It all depends on your budget and your taste. After looking at all the options, we decided to make our own lined blackout curtains at some future date. Too cheap to spend the money on custom treatments, and too picky to settle for beige or ugly. We installed end-wrap curtain rods in anticipation and room darkening roller shades to tide us over. They’ve definitely helped with sleeping longer in the morning, though we do miss waking up to natural light. Good luck in making your own decision, but don’t procrastinate. Every moment of sleep is precious, and this is one way to make a big difference in your sleep hygiene immediately. Sleep well!
As kids, we were excited about summer vacation. No school. No homework. Just relaxing and fun for three months. Fast-forward to you being the parent; summer vacation is not as exciting. Without school, what are your kids going to do all day? Sleep the days away and stay up all night? Without the structure of school, your kids’ sleep schedules can be completely nonexistent during the summer months unless you seize control. Our summer vacation sleep guide for kids can help. Below you'll find some ways to keep kids on a sleep schedule while still allowing them to enjoy their vacation.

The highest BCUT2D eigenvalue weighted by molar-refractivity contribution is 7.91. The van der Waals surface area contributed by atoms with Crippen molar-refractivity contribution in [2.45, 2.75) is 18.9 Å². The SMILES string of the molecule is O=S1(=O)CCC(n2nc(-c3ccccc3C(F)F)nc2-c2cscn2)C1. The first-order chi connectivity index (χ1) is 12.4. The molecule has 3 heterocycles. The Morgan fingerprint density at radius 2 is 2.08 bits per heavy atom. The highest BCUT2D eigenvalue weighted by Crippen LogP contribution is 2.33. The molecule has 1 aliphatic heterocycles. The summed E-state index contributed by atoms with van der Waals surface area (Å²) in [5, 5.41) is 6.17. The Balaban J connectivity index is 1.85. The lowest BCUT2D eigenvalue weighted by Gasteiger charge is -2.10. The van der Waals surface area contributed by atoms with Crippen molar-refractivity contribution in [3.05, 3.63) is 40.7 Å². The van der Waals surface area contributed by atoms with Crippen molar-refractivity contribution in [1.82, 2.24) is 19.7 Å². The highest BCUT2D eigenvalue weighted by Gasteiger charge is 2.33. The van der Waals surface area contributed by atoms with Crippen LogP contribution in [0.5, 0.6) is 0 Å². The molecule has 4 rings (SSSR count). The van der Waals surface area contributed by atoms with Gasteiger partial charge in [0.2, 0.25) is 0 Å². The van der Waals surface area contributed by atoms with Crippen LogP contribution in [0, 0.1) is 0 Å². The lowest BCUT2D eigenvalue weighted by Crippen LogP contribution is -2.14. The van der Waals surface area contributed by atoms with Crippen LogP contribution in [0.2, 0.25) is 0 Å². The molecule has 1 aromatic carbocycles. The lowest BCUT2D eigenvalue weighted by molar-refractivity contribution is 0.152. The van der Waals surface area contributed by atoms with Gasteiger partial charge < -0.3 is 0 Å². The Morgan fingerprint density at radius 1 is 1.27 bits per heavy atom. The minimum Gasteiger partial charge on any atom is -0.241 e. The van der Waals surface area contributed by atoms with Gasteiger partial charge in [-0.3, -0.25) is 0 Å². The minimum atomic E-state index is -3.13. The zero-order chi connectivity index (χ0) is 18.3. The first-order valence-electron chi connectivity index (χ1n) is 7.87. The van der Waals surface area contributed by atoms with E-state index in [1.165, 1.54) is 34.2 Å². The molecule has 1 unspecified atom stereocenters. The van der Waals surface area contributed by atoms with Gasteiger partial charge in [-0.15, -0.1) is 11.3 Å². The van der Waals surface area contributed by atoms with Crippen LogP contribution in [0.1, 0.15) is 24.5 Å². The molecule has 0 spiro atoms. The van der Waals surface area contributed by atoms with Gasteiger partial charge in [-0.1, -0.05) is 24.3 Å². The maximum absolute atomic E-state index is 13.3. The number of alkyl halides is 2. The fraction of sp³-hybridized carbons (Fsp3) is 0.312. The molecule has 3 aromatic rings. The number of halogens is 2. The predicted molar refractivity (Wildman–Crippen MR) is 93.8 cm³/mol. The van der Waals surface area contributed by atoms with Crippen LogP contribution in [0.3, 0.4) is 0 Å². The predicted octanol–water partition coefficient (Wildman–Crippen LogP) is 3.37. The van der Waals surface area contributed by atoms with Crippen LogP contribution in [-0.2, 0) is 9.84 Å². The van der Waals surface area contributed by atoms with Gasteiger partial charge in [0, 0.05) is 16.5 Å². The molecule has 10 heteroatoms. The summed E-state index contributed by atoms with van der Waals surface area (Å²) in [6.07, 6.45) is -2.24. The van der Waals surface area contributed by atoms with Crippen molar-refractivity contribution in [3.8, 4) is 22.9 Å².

Set a summer bedtime.
Because kids don’t have anywhere they need to be every day, they would stay up all night if they could. But just like during the school year, kids need a bedtime. Set a summer bedtime and a wake-up time, too. It is okay to let your kids go to bed later and sleep in a little, but within reason. Setting these times is a way to make sure they don't stay up all night and sleep their days away.
Every parent knows that kids somehow tend to have so much energy come bedtime. To help them get to sleep, give them a late-night snack that promotes sleep. Foods like cherries, strawberries, tomatoes, and milk contain melatonin, which is what the body naturally releases when it is tired. Assisting the body into its natural state while sleeping can help your kids fall asleep faster.
Keep them active during summer vacation.
Help them sleep by getting them involved in summer activities. There are camps that will keep the kids active during the day – great for them and handy if you work outside the home. Also, you can send them to a summer camp that focuses on a specific activity, like a sport or performing arts; ask your friends on FB for some reccos. Summer camps usually have the schedule and structure that is similar to a school schedule. Keeping your kids busy and active during the day can tire them out, so they are wanting to go to bed at night and can wake energized.
Muggy nights. The enemy of sleep.